UK police in the early hours of Saturday named the 28-year-old convicted terrorist who was shot dead on Friday in the heart of London’s financial district after stabbing a man and a woman to death and injuring three other people.
Neil Basu, assistant commissioner for counter-terrorism of London’s Metropolitan Police, said the man was Usman Khan, who had been living in Staffordshire, in the West Midlands of England. Khan had been convicted of terrorism offences in 2012 and released on licence — a form of supervised release — in December last year. Khan was wearing an electronic monitoring tag as he carried out the attack.
Mr Basu said officers were carrying out searches at “an address in Staffordshire” as part of their investigation. “Clearly, a key line of inquiry now is to establish how he came to carry out this attack,” the assistant commissioner said.
Khan was one of nine people jailed in 2012 over a plot to blow up the London Stock Exchange — only a short walk from Friday’s attack — and to build a terror training camp. At the time of his conviction Khan was described as being from Stoke-on-Trent, in Staffordshire.
Mr Basu confirmed that Khan had been attending an event organised by “Learning Together” — a group based at Cambridge University that brings together prisoners and higher education institutions — at Fishmongers’ Hall, an historic building in the City of London next to London Bridge.
“We believe that the attack began inside before he left the building and proceeded on to London Bridge, where he was detained and subsequently confronted and shot by armed officers,” Mr Basu said.
The incident came less than a fortnight before Britons go to the polls, underlining the growing security risk of UK elections. The 2016 Brexit referendum and the last general election in 2017 were both conducted in the wake of terrorist incidents. The similarities are particularly striking given that London Bridge was also the site of the terror attack that struck just five days before the June 2017 election.
Cressida Dick, Metropolitan Police commissioner, said police had been called at 1.58pm to reports of a stabbing and that officers from the City of London force confronted and killed the attacker five minutes later.
Ben Jarman, a criminology researcher who was at the criminal justice event, tweeted that some of those who had been present at Fishmongers’ Hall had died or were injured and asked for people to respect that fact. Amy Coop, an actor who had been participating in the event, wrote on Twitter that a fellow attendee had taken a long narwhal tusk hanging on the wall of the historic building and rushed out to confront the attacker with it on London Bridge.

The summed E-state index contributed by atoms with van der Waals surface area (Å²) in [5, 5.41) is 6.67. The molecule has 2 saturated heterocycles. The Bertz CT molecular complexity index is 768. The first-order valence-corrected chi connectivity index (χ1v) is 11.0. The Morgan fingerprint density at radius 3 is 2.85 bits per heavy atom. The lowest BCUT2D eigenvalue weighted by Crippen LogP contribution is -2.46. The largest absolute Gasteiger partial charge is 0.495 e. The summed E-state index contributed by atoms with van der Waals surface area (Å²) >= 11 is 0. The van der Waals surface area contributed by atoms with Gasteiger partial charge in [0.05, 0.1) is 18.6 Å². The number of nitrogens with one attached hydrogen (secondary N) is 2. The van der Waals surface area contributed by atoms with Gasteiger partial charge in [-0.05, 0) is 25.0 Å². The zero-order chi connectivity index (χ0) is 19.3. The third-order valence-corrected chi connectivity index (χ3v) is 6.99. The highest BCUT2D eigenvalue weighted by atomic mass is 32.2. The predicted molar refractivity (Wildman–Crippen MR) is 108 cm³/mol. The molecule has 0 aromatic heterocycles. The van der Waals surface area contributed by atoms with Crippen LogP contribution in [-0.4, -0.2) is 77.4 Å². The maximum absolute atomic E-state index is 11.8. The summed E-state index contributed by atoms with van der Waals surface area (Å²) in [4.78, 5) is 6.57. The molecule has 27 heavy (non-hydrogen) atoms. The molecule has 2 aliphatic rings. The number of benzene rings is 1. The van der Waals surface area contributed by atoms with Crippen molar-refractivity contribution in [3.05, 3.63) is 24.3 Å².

The attacker’s status as a released prisoner appears to have been behind comments by Boris Johnson, the prime minister, on Friday evening about his distaste for early release from prison for serious and violent prisoners. A pledge to end the practice has been one of many tough criminal justice provisions in the Conservatives’ election manifesto.
“I have long argued that it is a mistake to allow serious and violent criminals to come out of prison early and it is very important that we get out of that habit and that we enforce the appropriate sentences for dangerous criminals, especially for terrorists, that I think the public want to see,” Mr Johnson said.
Stephen Toope, vice-chancellor of the University of Cambridge, said he was “devastated” to learn of the incident’s connection with the university.
“We are in touch with the Metropolitan Police, and awaiting further details of the victims,” Professor Toope said. “We mourn the dead and we hope for a speedy recovery for the injured.”
A video of the shooting, apparently filmed from the top deck of a bus stopped on London Bridge, showed multiple passers-by wrestling with a man armed with a knife and one walking away with the weapon. Armed police officers then arrived and, after instructing the bystanders to stand clear, appeared to shoot the man.